Christopher Thomond Jayasree Sen Gupta wanted to get married. In her mids but living on her own in Leeds, she rarely met suitable men.
She knew her ideal man would, like her, have an Indian heritage and, also like her, be a music lover. But how to find him? In the past Gupta may have left that question to her mother and father, settling for an arranged marriage and, possibly, a life empty of love and filled with unhappiness.
But her parents live in India, and she was not keen to emulate her friends by trawling the bars and clubs of the city in search of her elusive Mr Right. So, in May , Gupta signed up with Shaadi.
While internet dating is commonplace, Shaadi. When she wrote her profile, Gupta was very clear about the type of man she was looking for — from the qualifications she expected him to have, to the enthusiasms she wanted him to share. Duly impressed, he left India the following month for Leeds.
They were married five months later. Anupam Mittal is a younger member of the ludicrously wealthy Mittal clan, and although he is in his mids and still unmarried, I suspect it is out of too much choice rather than too little.
So I started thinking about how to take the spatial and geographic limitations away and the answer was simple: The site has m page views a month; 6, new profiles are added every day and Mittal claims that his site is responsible for a million marriages around the world.
The secret to its success is the almost comical specificity that members can indulge in. As well as nationality and religion you can look for someone who is childless or divorced. And while the new technology allows users to find matches from across the globe, the site is tailored to the typical criteria of traditional matchmakers, with questions about family values traditional, moderate or liberal , profession and even complexion.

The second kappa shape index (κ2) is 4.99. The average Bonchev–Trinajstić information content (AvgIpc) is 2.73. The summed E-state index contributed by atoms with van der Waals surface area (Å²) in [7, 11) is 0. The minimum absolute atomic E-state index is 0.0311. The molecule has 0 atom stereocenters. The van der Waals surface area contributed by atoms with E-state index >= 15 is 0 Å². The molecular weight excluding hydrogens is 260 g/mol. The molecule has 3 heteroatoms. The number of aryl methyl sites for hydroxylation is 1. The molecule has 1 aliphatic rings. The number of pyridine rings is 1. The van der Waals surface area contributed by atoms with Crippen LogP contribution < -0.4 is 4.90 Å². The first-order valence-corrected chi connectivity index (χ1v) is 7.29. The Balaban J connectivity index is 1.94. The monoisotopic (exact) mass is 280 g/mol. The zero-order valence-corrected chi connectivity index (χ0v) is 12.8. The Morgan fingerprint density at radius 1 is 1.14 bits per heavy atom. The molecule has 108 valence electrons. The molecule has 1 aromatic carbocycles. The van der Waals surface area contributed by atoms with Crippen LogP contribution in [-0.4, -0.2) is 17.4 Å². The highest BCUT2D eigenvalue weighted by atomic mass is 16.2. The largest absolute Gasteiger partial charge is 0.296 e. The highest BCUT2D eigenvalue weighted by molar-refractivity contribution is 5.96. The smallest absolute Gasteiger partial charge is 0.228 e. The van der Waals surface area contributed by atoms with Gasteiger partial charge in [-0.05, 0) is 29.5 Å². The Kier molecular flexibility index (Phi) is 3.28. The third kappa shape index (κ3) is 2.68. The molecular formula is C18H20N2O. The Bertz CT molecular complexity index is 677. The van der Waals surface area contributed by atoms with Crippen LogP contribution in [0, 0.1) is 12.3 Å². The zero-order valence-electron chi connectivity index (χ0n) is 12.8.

So if you are looking for a doctor from a Muslim background living in Birmingham with moderate family values who eats meat and is fair, you can adjust the search accordingly. By allowing members to be so detailed in their search, matrimonial websites put power in the hands of single Asians and not their parents.
Yet the men and women I spoke to who have used the website were still conforming to the hopes and expectations of their family. Anupam Mittal, the founder of Shaadi. Most would only speak to me on the condition that their identity was protected. When I ask year-old Zeenat in Manchester what she is looking for in a husband, she says he has to be "British Pakistani, educated, job, non-smoker, born and bred in the UK.
Manpreet, a turbaned year-old from London, tells me he would prefer his bride to be a fellow Sikh. In the past when parents chose potential partners, one of the first questions would be: In the murky, unreliable world of the internet it is difficult to know the true intentions of the person tapping into your inbox.
Naveed, 32, who works in IT in Manchester, recalls one girl who had one fake profile she used to attract men initially, before showing them her real profile. Hema claims the men she was contacted by "always wanted to talk about sex and nothing else". I met people and obviously their agenda was not marriage. I had one man tell me he was married and he just wanted me for an additional wife. Her husband is an asylum-seeker whose status in this country is uncertain.
I was struck by how pragmatic the people I spoke to were in their ambitions. There was much talk about marriage, but little talk of romance; the notion that love was maddeningly unpredictable, that it could strike and make the most unlikely couples deliriously happy, carried little resonance. They were interested in solidity and stability, and hoped that by choosing someone similar in background and faith there was more chance of finding someone to share one's life. With the exception of Jayasree Sen Gupta, everyone I spoke to had been disappointed in their online experiences, and it led me to wonder if perhaps the problem was not with them but in the very idea that the search for a partner should be defined by race or religion.
That was also the conclusion that led Rekha, a year-old project manager from south London, to abandon Shaadi. Maybe I need to meet an Asian guy who is a bit like me. If I meet someone I fall in love with I won't care what his background is — and now, finally, I am ready to tell my family that they shouldn't care either.